13 February 2013

President Obama's 2013 SOTU - an after-blog

(word cloud from the President's SOTU 2013)

Did not stay up last night in Germany to watch the SOTU live, so I taped it and am watching it now. I see that CNN was stupid enough to allow Newt Gingrich to be on it's pundit table, so it deserves what it gets hearing the crap he just loves to say. Sew = Reap.

5:59 PM, EDT: FLOTUS Michelle Obama has just entered the hall. A certain number of Supreme Court justices (Conservatives) are not present. Hadea Pendelton's mother is sitting next to the FLOTUS.

6:00 PM: Secretary of State John Kerry has just entered. The only Department Secretary not there, by law, is Steven Chu. The President's cabinet is now filing in.

You know, for a nation that wanted to shake off any forms of royalty, we sure do love our traditions that, in many ways, remind of royalty....

6:10 PM: the House Sergeant of Arms (Irving) announces: " Mr. Speaker, the President of the United States". Obama enters and "works the aisle". The President went out of his way to shake John McCain's hand. That is an interesting message. The President is greeting the Supreme Court Justices who are in attendance. He greets the Joint Chiefs of Staff of the United States Armed Forces.

6:14 PM: The President gives copies of the speech to both the Vice-President and the Speaker of the House of Representatives. Speaker of the House of Representatives John Boehner (R-OH) then introduces the President formally to the joint session of Congress. John McCain, Chuck Shumer and Graham are sitting together.

6:15 PM: The President begins his speech by referring to Kennedy's SOTU from 1962, where he said that "the Constitution makes us not rivals for power, but partners for progress".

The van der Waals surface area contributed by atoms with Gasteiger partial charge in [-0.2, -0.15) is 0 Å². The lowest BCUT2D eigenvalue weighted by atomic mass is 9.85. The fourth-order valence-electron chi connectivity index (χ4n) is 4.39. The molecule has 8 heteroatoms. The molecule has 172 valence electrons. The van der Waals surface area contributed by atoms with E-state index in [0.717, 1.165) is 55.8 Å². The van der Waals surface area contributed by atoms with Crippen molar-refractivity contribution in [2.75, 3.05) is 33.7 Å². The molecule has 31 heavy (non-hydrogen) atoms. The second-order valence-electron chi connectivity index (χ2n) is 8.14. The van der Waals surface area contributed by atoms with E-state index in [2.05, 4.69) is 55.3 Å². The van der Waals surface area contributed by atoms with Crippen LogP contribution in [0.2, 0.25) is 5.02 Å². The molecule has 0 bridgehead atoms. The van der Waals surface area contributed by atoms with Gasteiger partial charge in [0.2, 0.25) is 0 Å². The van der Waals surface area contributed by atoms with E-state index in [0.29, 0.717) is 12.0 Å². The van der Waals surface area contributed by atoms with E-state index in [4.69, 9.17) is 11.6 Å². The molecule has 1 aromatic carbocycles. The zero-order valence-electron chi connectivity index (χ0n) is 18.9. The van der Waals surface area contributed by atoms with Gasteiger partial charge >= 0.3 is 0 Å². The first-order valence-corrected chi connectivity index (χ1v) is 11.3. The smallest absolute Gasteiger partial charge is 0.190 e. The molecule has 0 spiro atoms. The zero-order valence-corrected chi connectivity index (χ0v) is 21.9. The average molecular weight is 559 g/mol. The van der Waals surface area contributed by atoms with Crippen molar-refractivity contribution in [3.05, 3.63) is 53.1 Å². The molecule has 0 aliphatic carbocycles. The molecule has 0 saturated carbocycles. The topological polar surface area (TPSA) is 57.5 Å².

As he mentions that war is winding down, large applause from the entire house.

As he mentions that 6 million new jobs have been created since the Great Recession began, the applause was less.

"Together, we have cleared away the rubble of crisis and we can say with renewed confidence that that State of our Union is strong". 

CNN pans in on Paul Ryan, failed Republican Vice-Presidential candidate from 2012, who looks very, very unhappy.

Obama makes a case for helping the middle-class.

6:20 PM: probably the core of all of this: 

"It is our unfinished task to restore the basic bargain that built this country – the idea that if you work hard and meet your responsibilities, you can get ahead, no matter where you come from, what you look like, or who you love. It is our unfinished task to make sure that this government works on behalf of the many, and not just the few; that it encourages free enterprise, rewards individual initiative, and opens the doors of opportunity to every child across this great nation."

He notes that American citizens expect the Congress and the Administrative branch to put their interests before party.


6:22 PM: Obama notes that the deficit has been shrinking. "We are more than halfway toward the goal of 4 Trillion dollars that experts say we need to stabilize our finances".

He speaks about the Sequester immediately, noting that it will hurt the military, education and cost jobs. 

His first real partisan shot was when he called out Conservatives for wanting to not cut the military budget but essentially gut everything else.

"We can't just cut our way to prosperity" -spending cuts and revenue.

"Already the ACA is helping to slow the growth of health-care costs"

Tom Coburn has a beard and is wearing new glasses, I think. He looks very unhappy. 

"We must keep the promises we have already made" - big applause.